Hypothyroidism in an African Forest Buffalo (Syncerus caffer nanus)
American Association of Zoo Veterinarians Conference 2005
Matt Allender1,†, DVM; Michael Briggs2, DVM, MS; Clifford F. Shipley1, DVM
1College of Veterinary Medicine, University of Illinois, Urbana, IL, USA; 2African Predator Conservation Research Organization, Bolingbrook, IL, USA; Current address: A and E Animal Hospital, Urbana, IL, USA


A mature adult female African forest buffalo (Syncerus caffer nanus) of unknown age was presented with recurrent signs of hoof overgrowth, persistent anestrus, obesity, dull hair coat, and decreased activity. Complete blood counts (CBC) and serum biochemistry values were unremarkable. Decreased concentrations of triiodothyronine (T3) and total thyroxine (TT4) were noted when compared to domestic cattle and a healthy African forest buffalo. Treatment with oral levothyroxine (84 mg PO mixed with pellets every 24 h; Thyro-L, Vet-A-Mix, Shenandoah, IA, USA) increased blood concentrations of T3 and TT4, and improvements in clinical signs were noted including weight loss, hair re-growth, and reproductive cycling. The animal responded to treatment for 6 mo until its death during an anesthetic procedure.

To our knowledge, this is the first reported case of spontaneous hypothyroidism in a bovid. The animal responded to dietary administration of levothyroxine with increased thyroid hormone concentrations, and improved clinical demeanor and body condition. Anecdotally, rumen enzymes are thought to inactivate this hormone, and the traditional methods of administration in domestic cattle, parenteral or rectal, are difficult in a nondomesticated bovid. The findings of this case report suggest that future cases of bovid hypothyroidism may respond to oral supplementation of levothyroxine above the normal dose ranges for monogastric animals. Hypothyroidism should be considered as a differential diagnosis for any individual with obesity, dull hair coat, persistent anestrous, and overgrown hooves. Diagnosis and treatment may be relatively straightforward.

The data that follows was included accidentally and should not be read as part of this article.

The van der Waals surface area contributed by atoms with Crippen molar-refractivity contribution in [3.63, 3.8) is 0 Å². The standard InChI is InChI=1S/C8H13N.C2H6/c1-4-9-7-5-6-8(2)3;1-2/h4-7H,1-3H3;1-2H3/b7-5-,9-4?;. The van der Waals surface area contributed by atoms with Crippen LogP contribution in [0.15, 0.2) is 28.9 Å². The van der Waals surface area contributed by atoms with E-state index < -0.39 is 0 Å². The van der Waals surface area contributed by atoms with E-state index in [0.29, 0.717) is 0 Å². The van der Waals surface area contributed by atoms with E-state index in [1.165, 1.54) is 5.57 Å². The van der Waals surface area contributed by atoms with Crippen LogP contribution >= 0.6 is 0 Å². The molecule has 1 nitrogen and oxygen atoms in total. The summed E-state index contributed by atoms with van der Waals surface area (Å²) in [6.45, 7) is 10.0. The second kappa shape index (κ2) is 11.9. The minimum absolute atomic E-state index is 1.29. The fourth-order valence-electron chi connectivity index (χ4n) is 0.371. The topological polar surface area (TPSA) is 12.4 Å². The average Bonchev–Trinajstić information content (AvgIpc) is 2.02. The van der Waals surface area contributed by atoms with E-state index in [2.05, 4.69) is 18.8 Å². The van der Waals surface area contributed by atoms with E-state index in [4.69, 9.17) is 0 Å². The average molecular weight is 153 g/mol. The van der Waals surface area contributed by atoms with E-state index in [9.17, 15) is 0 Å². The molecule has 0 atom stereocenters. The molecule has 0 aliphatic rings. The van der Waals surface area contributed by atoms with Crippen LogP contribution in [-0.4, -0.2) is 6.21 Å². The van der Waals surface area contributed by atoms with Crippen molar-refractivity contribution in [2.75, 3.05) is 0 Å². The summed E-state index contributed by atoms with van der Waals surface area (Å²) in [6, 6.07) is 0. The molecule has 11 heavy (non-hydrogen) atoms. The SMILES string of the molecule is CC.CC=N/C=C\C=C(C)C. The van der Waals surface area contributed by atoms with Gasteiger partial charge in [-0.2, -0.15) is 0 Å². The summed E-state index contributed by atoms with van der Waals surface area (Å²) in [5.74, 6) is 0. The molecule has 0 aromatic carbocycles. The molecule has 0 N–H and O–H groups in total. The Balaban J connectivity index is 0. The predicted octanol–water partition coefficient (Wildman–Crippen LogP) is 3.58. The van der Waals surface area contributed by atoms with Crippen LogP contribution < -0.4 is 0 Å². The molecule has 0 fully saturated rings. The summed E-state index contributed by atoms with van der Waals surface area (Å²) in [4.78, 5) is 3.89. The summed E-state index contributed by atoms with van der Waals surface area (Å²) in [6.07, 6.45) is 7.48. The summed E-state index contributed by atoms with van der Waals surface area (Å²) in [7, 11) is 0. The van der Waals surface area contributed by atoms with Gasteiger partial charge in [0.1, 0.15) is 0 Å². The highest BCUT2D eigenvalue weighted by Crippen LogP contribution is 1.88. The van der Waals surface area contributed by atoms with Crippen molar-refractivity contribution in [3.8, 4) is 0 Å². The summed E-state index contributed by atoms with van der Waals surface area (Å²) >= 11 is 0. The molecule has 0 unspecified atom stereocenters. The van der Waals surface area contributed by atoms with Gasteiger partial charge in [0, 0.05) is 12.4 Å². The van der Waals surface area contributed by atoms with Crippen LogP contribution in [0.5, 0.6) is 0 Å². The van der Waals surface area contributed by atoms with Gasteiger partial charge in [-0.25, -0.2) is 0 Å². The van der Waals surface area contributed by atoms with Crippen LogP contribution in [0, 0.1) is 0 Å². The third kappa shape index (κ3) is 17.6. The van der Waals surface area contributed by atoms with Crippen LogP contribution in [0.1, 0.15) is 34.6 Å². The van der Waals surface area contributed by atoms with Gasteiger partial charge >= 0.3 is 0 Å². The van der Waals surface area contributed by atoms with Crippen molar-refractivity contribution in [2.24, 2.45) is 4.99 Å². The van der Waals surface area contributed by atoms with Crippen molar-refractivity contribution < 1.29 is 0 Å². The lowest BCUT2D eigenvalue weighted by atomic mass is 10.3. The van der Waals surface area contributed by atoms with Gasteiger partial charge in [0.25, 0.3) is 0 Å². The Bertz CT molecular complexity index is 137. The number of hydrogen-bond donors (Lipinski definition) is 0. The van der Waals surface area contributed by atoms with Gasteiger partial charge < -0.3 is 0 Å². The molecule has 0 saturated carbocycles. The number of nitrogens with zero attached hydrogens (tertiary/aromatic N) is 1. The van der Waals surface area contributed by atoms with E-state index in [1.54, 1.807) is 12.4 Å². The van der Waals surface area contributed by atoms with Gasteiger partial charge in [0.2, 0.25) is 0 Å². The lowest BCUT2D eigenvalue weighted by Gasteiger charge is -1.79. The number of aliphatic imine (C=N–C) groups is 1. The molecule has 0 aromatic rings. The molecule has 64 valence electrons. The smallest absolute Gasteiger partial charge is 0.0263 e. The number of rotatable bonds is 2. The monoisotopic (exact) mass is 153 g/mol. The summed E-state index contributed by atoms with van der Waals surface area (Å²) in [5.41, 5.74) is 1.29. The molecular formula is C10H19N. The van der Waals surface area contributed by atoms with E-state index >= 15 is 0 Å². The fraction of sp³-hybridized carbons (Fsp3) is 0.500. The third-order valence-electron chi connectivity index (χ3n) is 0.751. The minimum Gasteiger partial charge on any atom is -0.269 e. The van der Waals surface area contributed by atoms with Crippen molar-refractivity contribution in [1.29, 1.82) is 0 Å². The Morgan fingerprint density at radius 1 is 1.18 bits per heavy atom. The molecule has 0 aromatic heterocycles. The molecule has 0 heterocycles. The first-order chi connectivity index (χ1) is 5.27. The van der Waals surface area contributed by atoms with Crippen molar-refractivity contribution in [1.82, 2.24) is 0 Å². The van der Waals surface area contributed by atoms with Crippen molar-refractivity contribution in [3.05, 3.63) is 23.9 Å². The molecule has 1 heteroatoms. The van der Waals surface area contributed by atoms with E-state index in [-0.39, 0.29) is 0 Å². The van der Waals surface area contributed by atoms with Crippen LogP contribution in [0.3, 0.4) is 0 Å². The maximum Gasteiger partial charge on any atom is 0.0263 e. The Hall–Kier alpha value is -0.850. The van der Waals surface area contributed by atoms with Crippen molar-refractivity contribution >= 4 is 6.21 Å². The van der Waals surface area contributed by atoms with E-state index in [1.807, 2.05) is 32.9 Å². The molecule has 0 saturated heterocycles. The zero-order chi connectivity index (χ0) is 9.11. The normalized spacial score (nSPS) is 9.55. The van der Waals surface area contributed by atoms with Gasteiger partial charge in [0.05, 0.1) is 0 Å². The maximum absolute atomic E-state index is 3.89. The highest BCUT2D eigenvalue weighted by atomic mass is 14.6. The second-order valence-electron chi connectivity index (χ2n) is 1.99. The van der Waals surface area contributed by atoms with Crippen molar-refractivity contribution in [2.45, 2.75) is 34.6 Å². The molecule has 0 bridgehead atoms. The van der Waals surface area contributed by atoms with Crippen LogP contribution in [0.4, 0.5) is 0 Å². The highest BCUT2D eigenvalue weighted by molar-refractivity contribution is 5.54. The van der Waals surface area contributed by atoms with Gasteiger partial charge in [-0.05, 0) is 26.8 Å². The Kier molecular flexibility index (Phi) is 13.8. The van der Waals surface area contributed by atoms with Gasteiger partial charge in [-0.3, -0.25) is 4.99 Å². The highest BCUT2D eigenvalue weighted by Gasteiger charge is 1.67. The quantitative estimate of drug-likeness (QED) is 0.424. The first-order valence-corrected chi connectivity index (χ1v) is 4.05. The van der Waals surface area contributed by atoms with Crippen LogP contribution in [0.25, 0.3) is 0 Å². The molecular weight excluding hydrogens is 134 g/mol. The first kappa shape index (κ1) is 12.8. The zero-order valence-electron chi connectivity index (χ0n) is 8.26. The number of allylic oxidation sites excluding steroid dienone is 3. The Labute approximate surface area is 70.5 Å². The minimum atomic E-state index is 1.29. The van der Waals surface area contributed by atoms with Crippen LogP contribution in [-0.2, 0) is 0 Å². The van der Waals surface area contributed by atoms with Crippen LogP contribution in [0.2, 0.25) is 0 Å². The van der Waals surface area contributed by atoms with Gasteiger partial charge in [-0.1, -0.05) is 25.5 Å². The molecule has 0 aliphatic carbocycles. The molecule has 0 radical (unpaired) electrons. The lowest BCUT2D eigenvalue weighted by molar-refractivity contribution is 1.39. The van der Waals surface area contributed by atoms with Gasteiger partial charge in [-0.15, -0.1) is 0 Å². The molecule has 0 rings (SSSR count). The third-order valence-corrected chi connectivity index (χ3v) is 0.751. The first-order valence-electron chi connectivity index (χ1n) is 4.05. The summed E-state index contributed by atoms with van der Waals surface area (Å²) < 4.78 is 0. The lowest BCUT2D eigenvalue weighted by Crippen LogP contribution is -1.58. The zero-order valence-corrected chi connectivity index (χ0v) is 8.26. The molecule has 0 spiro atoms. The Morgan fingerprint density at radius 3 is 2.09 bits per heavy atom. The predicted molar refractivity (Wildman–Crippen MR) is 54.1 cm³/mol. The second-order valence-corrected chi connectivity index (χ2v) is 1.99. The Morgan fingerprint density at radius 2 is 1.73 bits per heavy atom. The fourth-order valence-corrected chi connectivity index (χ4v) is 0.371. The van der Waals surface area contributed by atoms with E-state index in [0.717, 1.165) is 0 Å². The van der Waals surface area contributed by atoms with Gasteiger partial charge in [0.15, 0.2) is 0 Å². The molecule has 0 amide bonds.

Literature Cited

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6.  Scott-Moncrieff, J.R.C., and L. Guptill-Yoran. 2000. Hypothyroidism. In: Ettinger, S.J. (ed.). Textbook of Veterinary Internal Medicine. 5th ed. W.B. Saunders, Philadelphia, PA. Pp. 1419–1429.


Speaker Information
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Matt Allender, DVM
College of Veterinary Medicine
University of Illinois
Urbana, IL, USA

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